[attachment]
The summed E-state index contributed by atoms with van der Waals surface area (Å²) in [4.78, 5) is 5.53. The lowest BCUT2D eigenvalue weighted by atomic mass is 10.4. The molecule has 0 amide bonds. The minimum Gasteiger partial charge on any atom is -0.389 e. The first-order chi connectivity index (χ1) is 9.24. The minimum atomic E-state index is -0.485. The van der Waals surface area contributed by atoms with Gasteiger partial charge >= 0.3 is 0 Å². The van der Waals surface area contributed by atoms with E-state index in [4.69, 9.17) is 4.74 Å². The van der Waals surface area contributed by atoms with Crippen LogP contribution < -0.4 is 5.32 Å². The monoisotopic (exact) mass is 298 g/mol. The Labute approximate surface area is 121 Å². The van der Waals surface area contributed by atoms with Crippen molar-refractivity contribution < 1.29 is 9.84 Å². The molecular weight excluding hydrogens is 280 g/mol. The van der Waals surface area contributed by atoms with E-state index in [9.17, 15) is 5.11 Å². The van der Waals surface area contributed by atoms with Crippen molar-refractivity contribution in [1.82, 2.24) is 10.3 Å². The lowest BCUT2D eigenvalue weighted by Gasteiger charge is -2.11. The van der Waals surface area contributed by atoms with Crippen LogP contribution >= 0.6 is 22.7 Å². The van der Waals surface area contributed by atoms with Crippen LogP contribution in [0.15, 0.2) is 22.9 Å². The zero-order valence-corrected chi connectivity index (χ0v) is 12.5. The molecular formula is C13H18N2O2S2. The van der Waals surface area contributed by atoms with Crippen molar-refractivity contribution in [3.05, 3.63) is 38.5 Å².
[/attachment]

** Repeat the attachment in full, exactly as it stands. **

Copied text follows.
The summed E-state index contributed by atoms with van der Waals surface area (Å²) in [4.78, 5) is 5.53. The lowest BCUT2D eigenvalue weighted by atomic mass is 10.4. The molecule has 0 amide bonds. The minimum Gasteiger partial charge on any atom is -0.389 e. The first-order chi connectivity index (χ1) is 9.24. The minimum atomic E-state index is -0.485. The van der Waals surface area contributed by atoms with Gasteiger partial charge >= 0.3 is 0 Å². The van der Waals surface area contributed by atoms with E-state index in [4.69, 9.17) is 4.74 Å². The van der Waals surface area contributed by atoms with Crippen LogP contribution < -0.4 is 5.32 Å². The monoisotopic (exact) mass is 298 g/mol. The Labute approximate surface area is 121 Å². The van der Waals surface area contributed by atoms with Crippen molar-refractivity contribution < 1.29 is 9.84 Å². The molecular weight excluding hydrogens is 280 g/mol. The van der Waals surface area contributed by atoms with E-state index in [9.17, 15) is 5.11 Å². The van der Waals surface area contributed by atoms with Crippen molar-refractivity contribution in [1.82, 2.24) is 10.3 Å². The lowest BCUT2D eigenvalue weighted by Gasteiger charge is -2.11. The van der Waals surface area contributed by atoms with Crippen LogP contribution >= 0.6 is 22.7 Å². The van der Waals surface area contributed by atoms with Crippen LogP contribution in [0.15, 0.2) is 22.9 Å². The zero-order valence-corrected chi connectivity index (χ0v) is 12.5. The molecular formula is C13H18N2O2S2. The van der Waals surface area contributed by atoms with Crippen molar-refractivity contribution in [3.05, 3.63) is 38.5 Å².